ArtsAutosBooksBusinessEducationEntertainmentFamilyFashionFoodGamesGenderHealthHolidaysHomeHubPagesPersonal FinancePetsPoliticsReligionSportsTechnologyTravel
  • »
  • Education and Science»
  • History & Archaeology

Gobekli Tepe - New World Mystery

Updated on February 29, 2012

What is this place?

Gobekli Tepe located in southeastern Turkey, has become a profound mystery that we are just beginning to come to terms with. The site covers nearly 22 acres and when first discovered in the 1960's it was dismissed as a medieval cemetery. The current dig covers only one acre, or less than 5% of the total site. It is estimated there are at least 16 more megalith stone rings still buried beneath the sand and it will take decades to unearth all there is to discover there. Archaeologists generally agree the stone work at Gobekli Tepe was erected some 11,000 years ago, that's 9,000 B.C..


As scientists have come to the conclusion that Gobekli Tepe is more than 10,000 years old, we have had to reevaluate our current thinking regarding the development of civilization and what the necessary precursors to large communities and population centers must be. Scholars have believed from the beginning that only after ancient people learned to farm and cultivate crops could they gather together in permanent locations in large numbers. But after many years of careful study, archaeologists have determined that the civilization that erected Gobekli Tepe were in fact still a hunter-gatherer society. More than 100,000 bone fragments have been examined since the excavation began back in 1994 and not one of them comes from domesticated species. The bones are mostly those from gazelle, plus those of other wild game such as boar and red deer.

These findings tell us that if there is sufficient wild game to support large prehistoric populations, agriculture could have been a secondary technology leading to the development of complex Neolithic societies.

Scholars have also long held the belief that in order to organize and construct a place like Gobekli Tepe, it would be necessary not only to have a great many laborers supported by a farming community, but also a form of writing and knowledge of at least some simple math. None of these conditions seem to have been met by the builders of Gobekli Tepe.


A Bit More Perspective

It's is widely thought that the Sumerian civilization invented the first writing way back in 3300 B.C.. Gobekli Tepe predates those ancient clay tablets by 5,000 years!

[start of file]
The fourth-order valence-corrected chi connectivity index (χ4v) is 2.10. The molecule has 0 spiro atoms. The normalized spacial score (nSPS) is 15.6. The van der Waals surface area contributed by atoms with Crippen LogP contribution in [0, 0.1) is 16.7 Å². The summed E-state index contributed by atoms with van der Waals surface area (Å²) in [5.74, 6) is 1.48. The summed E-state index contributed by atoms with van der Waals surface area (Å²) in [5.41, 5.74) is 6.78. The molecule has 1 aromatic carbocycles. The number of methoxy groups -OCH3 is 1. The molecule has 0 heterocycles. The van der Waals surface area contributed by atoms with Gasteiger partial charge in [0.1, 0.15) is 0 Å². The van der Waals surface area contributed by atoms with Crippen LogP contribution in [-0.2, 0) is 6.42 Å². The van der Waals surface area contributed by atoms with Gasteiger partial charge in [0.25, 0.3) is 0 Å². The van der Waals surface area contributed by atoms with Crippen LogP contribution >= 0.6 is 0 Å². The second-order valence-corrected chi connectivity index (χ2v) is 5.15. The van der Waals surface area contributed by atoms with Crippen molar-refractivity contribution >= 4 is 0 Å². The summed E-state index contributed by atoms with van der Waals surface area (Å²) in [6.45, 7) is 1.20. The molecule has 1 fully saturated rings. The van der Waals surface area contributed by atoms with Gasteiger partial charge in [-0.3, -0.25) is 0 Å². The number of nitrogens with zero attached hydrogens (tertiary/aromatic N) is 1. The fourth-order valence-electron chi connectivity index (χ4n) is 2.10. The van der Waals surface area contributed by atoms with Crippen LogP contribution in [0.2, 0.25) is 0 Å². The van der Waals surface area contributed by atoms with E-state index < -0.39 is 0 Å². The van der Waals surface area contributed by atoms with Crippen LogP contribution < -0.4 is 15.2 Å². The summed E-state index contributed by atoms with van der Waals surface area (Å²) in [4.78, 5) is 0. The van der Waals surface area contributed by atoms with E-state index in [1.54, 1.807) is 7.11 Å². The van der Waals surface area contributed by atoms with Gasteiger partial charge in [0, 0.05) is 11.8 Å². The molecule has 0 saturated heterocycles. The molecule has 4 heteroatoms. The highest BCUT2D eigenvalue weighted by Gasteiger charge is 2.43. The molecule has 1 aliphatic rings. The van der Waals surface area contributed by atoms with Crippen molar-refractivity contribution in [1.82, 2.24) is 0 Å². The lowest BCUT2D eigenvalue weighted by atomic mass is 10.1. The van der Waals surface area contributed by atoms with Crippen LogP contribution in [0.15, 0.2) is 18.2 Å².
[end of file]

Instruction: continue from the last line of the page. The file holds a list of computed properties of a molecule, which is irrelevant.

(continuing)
Archaeologists generally agree that Stonehenge was erected about 5,000 years ago. Gobekli Tepe is estimated to be more than twice as ancient, some 6,000 years older!

Many of the limestone pillars at Gobekli Tepe weigh between seven and ten tons. On the broad side of many of the pillars are carved lions and foxes and insects. Scientists do not believe the builders of Gobekli Tepe had metal tools or even simple forms of pottery yet, but still they managed to create these enormous stonework's.


What Mysteries at Gobekli Tepe Remain?

How did they do it? Who the heck were these people?

Why are the stone pillars carved with scorpions and lions and spiders and snakes? Why not carve the prey animals who's bones were uncovered there by the thousands?

Many archaeologists think the entire site was buried on purpose. If so, why would ancient people expend so much energy to bury something they worked so hard to create?

The ancient site of Gobekli Tepe is a fantastic mystery, and possibly the real birthplace of civilization.

Information compiled from article by Andrew Curry for Smithsonian magazine @ 2008


    0 of 8192 characters used
    Post Comment

    • A K Turner profile image

      Joseph A K Turner 5 years ago from West Yorkshire

      It feels like Genesis the birthplace of modern religion to me, the world's first temple, Also heard an alternative proposal for the story of Genesis, it represents man's move from Dependence on God to Dependence on farming. Moving from hunter gatherers to farmers. What if God told them to bury the temple casting them out from his presence. I would love to go one day. It is also meant to be the birth place of Abraham.

    • darrenworks profile image

      darrenworks 6 years ago from Lake In The Hills, IL

      Thanks for stopping to comment!

      I love these ancient mysteries too. These types of discoveries are so much fun to contemplate, and more mysteries and questions pop up everyday.

    • DFiduccia profile image

      DFiduccia 6 years ago from Las Vegas

      I have followed this discovery for several years. The tools necessary for the engraving and erecting the monoliths were nonexistent at that time. It makes you wonder— are we alone?